Diabetes Mellitus (DM) can cause a multitude of ocular complications including fluctuating or blurred vision and fluctuating refractive errors. Diabetes Mellitus affects blood vessels in the body and there are a lot of small blood vessels in the eye. In fact, the retina of the eye is the only place in the whole body where we can see and visualize blood vessels. During your annual dilated eye exam your eye doctor is able to see your retina to make sure there are no complications from systemic diseases like DM. DM can cause Diabetic Retinopathy in the eye and can consist of damage to blood vessels where they can leak fluid or blood. It can also cause swelling in the back of the eye that can lead to blurry vision.

The CDC estimates that every 24 hours, 55 people with diabetes become blind.
DM is a growing epidemic, making early detection and timely treatment critical to preventing vision loss.

Diabetic Retinopathy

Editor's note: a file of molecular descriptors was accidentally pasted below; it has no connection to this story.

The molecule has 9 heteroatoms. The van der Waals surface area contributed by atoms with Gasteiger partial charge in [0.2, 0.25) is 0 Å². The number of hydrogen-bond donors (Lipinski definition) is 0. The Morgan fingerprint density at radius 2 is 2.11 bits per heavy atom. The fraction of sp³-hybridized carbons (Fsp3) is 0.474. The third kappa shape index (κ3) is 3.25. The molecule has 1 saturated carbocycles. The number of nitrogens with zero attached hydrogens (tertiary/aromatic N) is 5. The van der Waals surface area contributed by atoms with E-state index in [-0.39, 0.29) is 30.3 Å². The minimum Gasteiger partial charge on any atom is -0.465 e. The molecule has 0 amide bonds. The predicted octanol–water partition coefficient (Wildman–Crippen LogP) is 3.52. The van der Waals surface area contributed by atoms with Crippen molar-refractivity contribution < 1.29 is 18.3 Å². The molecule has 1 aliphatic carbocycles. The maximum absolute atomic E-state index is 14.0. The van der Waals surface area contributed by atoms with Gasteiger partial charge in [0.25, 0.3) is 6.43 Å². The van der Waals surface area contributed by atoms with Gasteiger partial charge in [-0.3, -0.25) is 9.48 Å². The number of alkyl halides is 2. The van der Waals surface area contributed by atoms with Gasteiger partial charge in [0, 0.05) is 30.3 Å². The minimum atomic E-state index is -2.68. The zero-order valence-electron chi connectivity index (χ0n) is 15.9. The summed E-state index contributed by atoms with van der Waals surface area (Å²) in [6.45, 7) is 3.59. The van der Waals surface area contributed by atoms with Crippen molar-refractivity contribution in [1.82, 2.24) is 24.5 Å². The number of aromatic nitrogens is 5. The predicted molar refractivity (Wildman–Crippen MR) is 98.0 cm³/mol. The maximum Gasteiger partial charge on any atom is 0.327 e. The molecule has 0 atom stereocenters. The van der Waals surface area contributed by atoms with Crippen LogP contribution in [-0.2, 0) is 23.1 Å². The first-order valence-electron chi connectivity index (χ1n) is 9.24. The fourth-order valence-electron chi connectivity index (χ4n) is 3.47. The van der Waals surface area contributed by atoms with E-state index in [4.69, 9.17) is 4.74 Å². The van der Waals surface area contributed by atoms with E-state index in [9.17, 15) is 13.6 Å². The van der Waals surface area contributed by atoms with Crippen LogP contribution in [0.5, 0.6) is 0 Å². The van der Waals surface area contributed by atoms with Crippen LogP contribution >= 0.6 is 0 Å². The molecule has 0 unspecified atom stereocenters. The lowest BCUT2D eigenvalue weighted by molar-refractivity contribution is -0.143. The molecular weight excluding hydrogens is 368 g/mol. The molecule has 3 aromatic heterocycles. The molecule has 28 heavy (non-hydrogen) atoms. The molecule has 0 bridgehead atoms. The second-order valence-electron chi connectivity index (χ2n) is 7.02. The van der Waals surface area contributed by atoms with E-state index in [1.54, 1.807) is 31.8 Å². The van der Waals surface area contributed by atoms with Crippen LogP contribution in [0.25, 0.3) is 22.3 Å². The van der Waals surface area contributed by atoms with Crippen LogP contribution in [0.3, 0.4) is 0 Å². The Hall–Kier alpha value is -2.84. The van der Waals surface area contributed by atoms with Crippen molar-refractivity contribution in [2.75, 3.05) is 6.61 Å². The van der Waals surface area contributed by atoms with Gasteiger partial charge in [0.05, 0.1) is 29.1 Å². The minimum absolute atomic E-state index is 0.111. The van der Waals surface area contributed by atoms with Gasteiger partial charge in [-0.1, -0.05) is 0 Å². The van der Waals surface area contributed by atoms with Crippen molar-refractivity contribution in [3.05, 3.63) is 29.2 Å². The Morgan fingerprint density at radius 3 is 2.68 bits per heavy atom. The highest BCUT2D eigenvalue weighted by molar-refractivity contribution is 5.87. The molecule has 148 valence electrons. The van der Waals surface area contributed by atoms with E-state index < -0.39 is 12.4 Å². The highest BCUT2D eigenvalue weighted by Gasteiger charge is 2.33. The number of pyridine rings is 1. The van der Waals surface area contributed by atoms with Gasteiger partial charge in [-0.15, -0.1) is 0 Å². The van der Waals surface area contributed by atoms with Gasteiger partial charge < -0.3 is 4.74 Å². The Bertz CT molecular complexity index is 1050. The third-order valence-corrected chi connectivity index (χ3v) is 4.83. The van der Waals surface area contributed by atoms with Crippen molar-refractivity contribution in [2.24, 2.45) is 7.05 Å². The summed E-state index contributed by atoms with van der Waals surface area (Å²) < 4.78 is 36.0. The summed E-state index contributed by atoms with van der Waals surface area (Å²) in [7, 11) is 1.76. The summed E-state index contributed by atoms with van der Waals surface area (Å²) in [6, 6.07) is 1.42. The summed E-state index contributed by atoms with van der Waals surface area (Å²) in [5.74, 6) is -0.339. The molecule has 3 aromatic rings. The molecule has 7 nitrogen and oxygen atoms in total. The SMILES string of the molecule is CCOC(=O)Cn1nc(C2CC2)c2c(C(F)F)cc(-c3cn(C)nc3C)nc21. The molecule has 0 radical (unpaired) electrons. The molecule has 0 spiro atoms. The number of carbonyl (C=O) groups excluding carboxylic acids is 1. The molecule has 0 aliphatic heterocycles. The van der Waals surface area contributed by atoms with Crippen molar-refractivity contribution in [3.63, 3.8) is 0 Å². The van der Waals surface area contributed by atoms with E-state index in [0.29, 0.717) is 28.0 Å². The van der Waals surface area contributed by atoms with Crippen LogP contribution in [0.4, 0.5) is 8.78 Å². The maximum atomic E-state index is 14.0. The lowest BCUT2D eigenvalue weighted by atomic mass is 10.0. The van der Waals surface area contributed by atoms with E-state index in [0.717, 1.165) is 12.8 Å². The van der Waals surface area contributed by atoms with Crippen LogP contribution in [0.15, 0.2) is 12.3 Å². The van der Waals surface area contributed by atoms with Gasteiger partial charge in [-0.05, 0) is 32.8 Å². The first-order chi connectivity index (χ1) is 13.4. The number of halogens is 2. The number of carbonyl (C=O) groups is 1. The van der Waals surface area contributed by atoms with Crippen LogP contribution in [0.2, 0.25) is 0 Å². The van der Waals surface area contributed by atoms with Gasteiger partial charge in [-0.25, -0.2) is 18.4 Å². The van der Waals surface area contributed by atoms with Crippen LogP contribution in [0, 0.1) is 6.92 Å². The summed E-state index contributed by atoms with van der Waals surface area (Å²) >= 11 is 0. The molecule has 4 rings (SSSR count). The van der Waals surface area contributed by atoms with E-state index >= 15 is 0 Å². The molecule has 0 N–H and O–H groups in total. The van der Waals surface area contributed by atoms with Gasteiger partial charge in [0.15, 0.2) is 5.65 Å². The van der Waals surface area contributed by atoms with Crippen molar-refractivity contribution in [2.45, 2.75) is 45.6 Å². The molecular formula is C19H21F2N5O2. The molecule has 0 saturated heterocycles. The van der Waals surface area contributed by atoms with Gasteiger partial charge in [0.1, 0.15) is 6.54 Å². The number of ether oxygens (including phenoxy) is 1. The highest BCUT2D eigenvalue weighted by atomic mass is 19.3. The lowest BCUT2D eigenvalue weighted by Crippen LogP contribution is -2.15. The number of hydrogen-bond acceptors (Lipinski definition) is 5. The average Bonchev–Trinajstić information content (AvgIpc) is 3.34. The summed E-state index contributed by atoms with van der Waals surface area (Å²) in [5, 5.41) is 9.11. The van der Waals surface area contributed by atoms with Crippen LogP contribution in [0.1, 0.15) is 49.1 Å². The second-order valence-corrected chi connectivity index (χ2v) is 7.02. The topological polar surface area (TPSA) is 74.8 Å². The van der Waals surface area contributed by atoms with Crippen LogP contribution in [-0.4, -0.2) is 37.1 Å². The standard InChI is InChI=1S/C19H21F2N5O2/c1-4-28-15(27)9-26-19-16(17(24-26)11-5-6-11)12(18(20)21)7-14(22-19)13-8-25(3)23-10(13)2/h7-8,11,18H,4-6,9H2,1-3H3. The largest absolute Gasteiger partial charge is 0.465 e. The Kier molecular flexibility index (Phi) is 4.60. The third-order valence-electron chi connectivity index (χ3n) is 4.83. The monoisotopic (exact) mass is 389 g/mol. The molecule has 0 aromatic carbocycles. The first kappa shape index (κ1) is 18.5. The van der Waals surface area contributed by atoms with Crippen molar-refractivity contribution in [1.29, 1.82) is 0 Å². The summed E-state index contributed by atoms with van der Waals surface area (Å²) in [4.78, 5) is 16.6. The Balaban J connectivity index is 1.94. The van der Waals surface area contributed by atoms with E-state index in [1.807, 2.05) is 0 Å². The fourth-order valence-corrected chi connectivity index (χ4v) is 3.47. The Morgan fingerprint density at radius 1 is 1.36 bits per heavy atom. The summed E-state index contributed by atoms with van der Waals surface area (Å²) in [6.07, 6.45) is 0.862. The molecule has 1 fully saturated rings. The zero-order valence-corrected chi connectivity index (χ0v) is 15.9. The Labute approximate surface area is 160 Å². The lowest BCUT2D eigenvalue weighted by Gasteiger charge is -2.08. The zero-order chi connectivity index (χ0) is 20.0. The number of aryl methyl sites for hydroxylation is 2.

Patients with diabetes are 40% more likely to develop glaucoma and 60% more likely to develop cataracts than patients who don’t have the disease, according to the American Diabetic Association (ADA).

The incidence of Diabetes Mellitus (DM) in the U.S. is rising at an alarming rate. More than 29 million Americans have diabetes, according to recent CDC figures, and one in four individuals (25%) don’t even know they have it.

What’s more, another 86 million with pre-diabetes are headed down the road to diabetes without intervention, and the NEI projects diabetic retinopathy (DR) to climb to 11 million by 2030.


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